The recent issue that surfaced here in Ontario with incorrectly prepared chemotherapy formulations raises the issue of dealing with customer requirements in supply chains.
Customer requirements can be both explicit (stated requirements) and implied. To ensure fitness for purpose in the final offering, it is necessary to ensure that both types of requirements are well-understood. Too often, suppliers rely only on what the customer tells them. In these cases, only the stated requirements will be captured. Implied requirements are those types of requirements that are implied by how the customer is intending to use the product. By their nature, implied requirements can vary from customer to customer and application to application. Unless firms become adept at uncovering implied requirements, an information asymmetry is likely to exist which has the potential to cause failure when the product is actually used.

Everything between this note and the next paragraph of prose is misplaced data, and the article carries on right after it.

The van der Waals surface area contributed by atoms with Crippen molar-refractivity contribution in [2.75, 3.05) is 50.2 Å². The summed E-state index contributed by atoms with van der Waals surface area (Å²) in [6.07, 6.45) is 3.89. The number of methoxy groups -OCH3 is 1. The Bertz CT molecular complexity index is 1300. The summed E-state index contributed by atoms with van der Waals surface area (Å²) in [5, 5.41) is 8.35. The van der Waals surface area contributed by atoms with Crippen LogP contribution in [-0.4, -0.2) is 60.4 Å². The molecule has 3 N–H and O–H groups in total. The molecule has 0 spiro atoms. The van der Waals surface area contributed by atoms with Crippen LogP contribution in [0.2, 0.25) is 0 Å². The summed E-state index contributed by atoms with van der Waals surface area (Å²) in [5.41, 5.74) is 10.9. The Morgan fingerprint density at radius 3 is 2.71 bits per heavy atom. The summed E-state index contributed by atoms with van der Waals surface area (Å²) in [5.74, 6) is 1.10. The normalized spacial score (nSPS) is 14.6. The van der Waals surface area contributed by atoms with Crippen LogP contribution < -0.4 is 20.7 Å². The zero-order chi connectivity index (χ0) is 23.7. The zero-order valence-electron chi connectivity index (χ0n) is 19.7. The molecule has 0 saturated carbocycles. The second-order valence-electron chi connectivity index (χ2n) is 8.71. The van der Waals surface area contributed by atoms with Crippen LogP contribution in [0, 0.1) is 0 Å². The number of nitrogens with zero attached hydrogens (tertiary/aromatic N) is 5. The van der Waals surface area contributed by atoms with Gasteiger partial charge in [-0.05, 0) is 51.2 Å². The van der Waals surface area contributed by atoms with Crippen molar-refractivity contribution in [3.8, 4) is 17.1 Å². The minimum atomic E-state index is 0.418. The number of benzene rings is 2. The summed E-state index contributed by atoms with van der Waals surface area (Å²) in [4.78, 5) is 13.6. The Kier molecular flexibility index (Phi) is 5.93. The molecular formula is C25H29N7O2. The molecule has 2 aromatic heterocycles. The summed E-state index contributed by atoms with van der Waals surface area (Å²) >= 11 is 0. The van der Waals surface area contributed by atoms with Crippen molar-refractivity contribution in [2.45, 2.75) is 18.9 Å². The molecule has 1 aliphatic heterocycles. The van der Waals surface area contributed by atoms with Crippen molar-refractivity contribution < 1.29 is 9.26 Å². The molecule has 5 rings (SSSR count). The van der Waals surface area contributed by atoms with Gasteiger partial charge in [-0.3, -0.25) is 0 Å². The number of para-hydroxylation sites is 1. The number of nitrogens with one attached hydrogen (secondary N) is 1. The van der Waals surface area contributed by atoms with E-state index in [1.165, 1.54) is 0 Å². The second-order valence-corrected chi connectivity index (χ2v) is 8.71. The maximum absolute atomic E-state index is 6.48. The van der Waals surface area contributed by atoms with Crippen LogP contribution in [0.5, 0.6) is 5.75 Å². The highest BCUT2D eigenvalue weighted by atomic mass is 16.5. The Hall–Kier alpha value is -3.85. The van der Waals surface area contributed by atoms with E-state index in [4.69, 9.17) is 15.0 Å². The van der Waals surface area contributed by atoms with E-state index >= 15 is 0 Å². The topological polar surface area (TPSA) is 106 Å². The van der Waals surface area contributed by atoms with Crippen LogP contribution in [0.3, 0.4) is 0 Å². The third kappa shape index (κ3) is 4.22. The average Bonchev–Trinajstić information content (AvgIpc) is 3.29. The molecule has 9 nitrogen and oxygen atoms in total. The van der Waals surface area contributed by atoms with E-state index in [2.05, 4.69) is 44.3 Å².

Information asymmetries often exist between suppliers and customers. The supplier knows the product, the customer does not; and the customer knows the application, while the supplier does not. These asymmetries become particularly important as the degree of product customization to customer needs increases. Unless these asymmetries are closed, the potential for significant economic loss and harm exists.